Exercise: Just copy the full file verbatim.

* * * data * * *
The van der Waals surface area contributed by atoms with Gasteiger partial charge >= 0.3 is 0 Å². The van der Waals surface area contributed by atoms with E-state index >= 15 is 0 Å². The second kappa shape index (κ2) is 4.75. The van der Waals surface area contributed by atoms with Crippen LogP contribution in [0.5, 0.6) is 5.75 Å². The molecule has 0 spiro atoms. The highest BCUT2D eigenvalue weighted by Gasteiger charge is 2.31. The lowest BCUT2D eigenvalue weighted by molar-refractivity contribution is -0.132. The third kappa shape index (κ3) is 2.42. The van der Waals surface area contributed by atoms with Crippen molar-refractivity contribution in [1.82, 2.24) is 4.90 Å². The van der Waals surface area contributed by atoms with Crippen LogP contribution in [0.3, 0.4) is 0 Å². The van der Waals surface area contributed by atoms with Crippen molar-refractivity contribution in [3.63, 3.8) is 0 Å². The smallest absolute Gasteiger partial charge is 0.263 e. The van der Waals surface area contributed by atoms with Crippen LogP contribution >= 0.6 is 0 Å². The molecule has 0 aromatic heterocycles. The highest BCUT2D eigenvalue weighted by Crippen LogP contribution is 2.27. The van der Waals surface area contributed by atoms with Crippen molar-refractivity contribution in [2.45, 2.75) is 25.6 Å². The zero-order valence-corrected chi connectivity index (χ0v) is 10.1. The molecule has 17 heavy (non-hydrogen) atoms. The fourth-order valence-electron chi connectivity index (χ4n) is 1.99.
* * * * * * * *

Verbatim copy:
The van der Waals surface area contributed by atoms with Gasteiger partial charge >= 0.3 is 0 Å². The van der Waals surface area contributed by atoms with E-state index >= 15 is 0 Å². The second kappa shape index (κ2) is 4.75. The van der Waals surface area contributed by atoms with Crippen LogP contribution in [0.5, 0.6) is 5.75 Å². The molecule has 0 spiro atoms. The highest BCUT2D eigenvalue weighted by Gasteiger charge is 2.31. The lowest BCUT2D eigenvalue weighted by molar-refractivity contribution is -0.132. The third kappa shape index (κ3) is 2.42. The van der Waals surface area contributed by atoms with Crippen molar-refractivity contribution in [1.82, 2.24) is 4.90 Å². The van der Waals surface area contributed by atoms with Crippen LogP contribution in [0.3, 0.4) is 0 Å². The van der Waals surface area contributed by atoms with Crippen molar-refractivity contribution in [3.63, 3.8) is 0 Å². The smallest absolute Gasteiger partial charge is 0.263 e. The van der Waals surface area contributed by atoms with Crippen LogP contribution >= 0.6 is 0 Å². The molecule has 0 aromatic heterocycles. The highest BCUT2D eigenvalue weighted by Crippen LogP contribution is 2.27. The van der Waals surface area contributed by atoms with Crippen molar-refractivity contribution in [2.45, 2.75) is 25.6 Å². The zero-order valence-corrected chi connectivity index (χ0v) is 10.1. The molecule has 17 heavy (non-hydrogen) atoms. The fourth-order valence-electron chi connectivity index (χ4n) is 1.99.